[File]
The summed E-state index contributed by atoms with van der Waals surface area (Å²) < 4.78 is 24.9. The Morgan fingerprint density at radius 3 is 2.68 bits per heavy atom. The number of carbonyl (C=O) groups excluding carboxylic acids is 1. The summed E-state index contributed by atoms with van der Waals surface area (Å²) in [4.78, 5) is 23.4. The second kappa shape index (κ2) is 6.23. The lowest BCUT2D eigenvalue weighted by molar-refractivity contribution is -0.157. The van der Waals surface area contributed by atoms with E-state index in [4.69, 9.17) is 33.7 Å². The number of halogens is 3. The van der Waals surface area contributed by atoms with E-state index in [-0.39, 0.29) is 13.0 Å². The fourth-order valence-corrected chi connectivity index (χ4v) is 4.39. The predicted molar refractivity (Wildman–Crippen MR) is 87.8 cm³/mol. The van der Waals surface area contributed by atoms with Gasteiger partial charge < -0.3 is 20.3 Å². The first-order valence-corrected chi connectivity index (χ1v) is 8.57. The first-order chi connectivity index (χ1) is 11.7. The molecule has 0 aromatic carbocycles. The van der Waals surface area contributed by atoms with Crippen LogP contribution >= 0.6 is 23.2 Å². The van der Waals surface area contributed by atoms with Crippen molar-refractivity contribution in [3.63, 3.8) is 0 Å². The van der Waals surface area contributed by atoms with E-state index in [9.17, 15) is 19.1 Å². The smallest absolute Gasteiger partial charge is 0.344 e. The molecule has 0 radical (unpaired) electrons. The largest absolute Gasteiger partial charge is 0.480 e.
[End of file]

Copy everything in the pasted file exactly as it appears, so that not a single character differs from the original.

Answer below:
The summed E-state index contributed by atoms with van der Waals surface area (Å²) < 4.78 is 24.9. The Morgan fingerprint density at radius 3 is 2.68 bits per heavy atom. The number of carbonyl (C=O) groups excluding carboxylic acids is 1. The summed E-state index contributed by atoms with van der Waals surface area (Å²) in [4.78, 5) is 23.4. The second kappa shape index (κ2) is 6.23. The lowest BCUT2D eigenvalue weighted by molar-refractivity contribution is -0.157. The van der Waals surface area contributed by atoms with E-state index in [4.69, 9.17) is 33.7 Å². The number of halogens is 3. The van der Waals surface area contributed by atoms with E-state index in [-0.39, 0.29) is 13.0 Å². The fourth-order valence-corrected chi connectivity index (χ4v) is 4.39. The predicted molar refractivity (Wildman–Crippen MR) is 87.8 cm³/mol. The van der Waals surface area contributed by atoms with Gasteiger partial charge < -0.3 is 20.3 Å². The first-order valence-corrected chi connectivity index (χ1v) is 8.57. The first-order chi connectivity index (χ1) is 11.7. The molecule has 0 aromatic carbocycles. The van der Waals surface area contributed by atoms with Crippen LogP contribution >= 0.6 is 23.2 Å². The van der Waals surface area contributed by atoms with Crippen molar-refractivity contribution in [3.63, 3.8) is 0 Å². The van der Waals surface area contributed by atoms with E-state index in [9.17, 15) is 19.1 Å². The smallest absolute Gasteiger partial charge is 0.344 e. The molecule has 0 radical (unpaired) electrons. The largest absolute Gasteiger partial charge is 0.480 e.